Varied outlook for West African consumer confidence
Nielsen’s Consumer Confidence Index (CCI) for Q3 has revealed that consumer confidence in West Africa is varied; despite a five point increase in Ghana (scoring 99) in the third quarter, it decreased five points in Nigeria (scoring 127), which is the first decline since inception of the CCI in 2014.
Nielsen’s CCI specifically measures perceptions of local job prospects, personal finances and immediate spending intentions across over 30,000 respondents in 61 countries. Nielsen began surveying Kenya, Ghana and Nigeria in the third quarter of 2014 using an innovative mobile survey methodology.
Consumer confidence levels of above or below a baseline of 100 indicate degrees or optimism and pessimism, respectively.
West Africa seems to be wavering when it comes to the consumer confidence levels. Nielsen West Africa MD Lampe Omoyele said: “The confidence score in Nigeria, while still overwhelmingly positive, is likely a reflection of the more recent moderate economic outlook driven by currency devaluation, declining oil prices, food inflation, and dwindling consumer disposable income. This has led to reprioritisation of where consumers spend money, with a greater focus on staple foods and basic necessities and saving any leftover Naira for a rainy day.”
The outlook for employment increased in Ghana, rising three percentage points from the second quarter, with 40 percent saying they viewed their job prospects as Excellent or Good in the next 12-months.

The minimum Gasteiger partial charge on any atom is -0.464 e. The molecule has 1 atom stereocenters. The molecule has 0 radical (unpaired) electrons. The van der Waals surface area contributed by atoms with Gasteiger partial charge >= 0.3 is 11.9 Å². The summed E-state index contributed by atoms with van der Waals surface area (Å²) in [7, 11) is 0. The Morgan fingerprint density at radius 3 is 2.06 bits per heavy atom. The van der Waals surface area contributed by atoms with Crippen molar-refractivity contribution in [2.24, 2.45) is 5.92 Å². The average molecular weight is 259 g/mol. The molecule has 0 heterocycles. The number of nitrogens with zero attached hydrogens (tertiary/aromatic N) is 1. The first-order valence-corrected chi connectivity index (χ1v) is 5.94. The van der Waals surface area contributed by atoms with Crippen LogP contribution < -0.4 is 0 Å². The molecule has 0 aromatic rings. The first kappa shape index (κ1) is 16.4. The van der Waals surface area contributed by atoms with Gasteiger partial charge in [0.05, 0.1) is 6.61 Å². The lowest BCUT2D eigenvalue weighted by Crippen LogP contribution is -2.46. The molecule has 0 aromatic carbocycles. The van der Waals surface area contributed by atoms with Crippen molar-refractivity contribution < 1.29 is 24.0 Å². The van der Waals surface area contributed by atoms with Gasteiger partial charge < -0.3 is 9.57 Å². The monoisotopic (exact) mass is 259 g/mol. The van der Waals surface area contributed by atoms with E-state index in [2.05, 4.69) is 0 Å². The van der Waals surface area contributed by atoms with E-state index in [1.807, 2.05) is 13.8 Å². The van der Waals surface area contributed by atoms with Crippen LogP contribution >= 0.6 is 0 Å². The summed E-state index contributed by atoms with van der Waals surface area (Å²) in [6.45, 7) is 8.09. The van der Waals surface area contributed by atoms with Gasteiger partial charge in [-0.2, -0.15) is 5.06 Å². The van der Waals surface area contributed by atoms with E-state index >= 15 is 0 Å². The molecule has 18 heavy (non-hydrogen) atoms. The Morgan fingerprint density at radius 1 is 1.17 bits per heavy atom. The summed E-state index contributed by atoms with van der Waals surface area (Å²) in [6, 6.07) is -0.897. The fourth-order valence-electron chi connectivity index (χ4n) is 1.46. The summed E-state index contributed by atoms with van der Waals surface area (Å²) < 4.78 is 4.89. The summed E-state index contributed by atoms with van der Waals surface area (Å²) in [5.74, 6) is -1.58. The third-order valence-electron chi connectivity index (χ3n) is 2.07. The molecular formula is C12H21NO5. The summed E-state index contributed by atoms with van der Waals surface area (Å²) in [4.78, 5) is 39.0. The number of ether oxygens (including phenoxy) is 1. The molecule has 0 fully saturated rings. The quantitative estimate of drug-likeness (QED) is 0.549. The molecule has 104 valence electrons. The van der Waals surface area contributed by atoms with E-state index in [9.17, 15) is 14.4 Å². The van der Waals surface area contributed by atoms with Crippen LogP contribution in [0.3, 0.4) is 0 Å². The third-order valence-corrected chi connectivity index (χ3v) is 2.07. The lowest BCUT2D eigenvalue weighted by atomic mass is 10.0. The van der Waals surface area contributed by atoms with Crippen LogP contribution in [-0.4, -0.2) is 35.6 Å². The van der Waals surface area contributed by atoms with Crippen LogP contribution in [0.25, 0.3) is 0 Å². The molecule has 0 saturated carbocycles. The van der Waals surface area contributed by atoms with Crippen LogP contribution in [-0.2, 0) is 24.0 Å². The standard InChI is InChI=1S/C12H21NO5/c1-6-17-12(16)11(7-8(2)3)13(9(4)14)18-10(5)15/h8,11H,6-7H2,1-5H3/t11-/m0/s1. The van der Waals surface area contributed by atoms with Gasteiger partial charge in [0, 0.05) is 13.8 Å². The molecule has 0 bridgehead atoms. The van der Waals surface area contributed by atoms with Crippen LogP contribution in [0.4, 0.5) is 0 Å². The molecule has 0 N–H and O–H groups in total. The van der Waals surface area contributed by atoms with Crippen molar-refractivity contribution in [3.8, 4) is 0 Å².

Personal finances and immediate spending intentions also increased with 67 percent of Ghanaians believing the state of their personal finances were good or excellent, up four percentage points from the previous quarter. Key factors driving this behaviour include stable fuel prices, an improvement in power supply and the Cedi having gained against the US Dollar.
We interviewed Nielsen's West Africa MD, Lampe Omoyele after the company conducted the world's largest store poll in Nigeria - read it here.
In Nigeria, favourable spending intentions decreased by eight percentage points to 48 percent in the third quarter; although 71 percent said they consider their job prospects over the next 12-months as excellent or good, this also declined by 2 percentage points.
The majority of respondents in both countries did not have cash to spare; 68 percent in Ghana and 60 percent in Nigeria, levels that decreased in Ghana but increased in Nigeria from the second quarter. Those who did claim discretionary funds still had a tendency to save it; 77 percent in Ghana and 80 percent in Nigeria planned to put money into savings.
The most popular discretionary spending intention was home improvement, with 64 percent of Ghanaians and 70 percent of Nigerians citing this as important; 49 percent of Ghanaians and 54 percent of Nigerians said they would invest in shares of stock/mutual funds.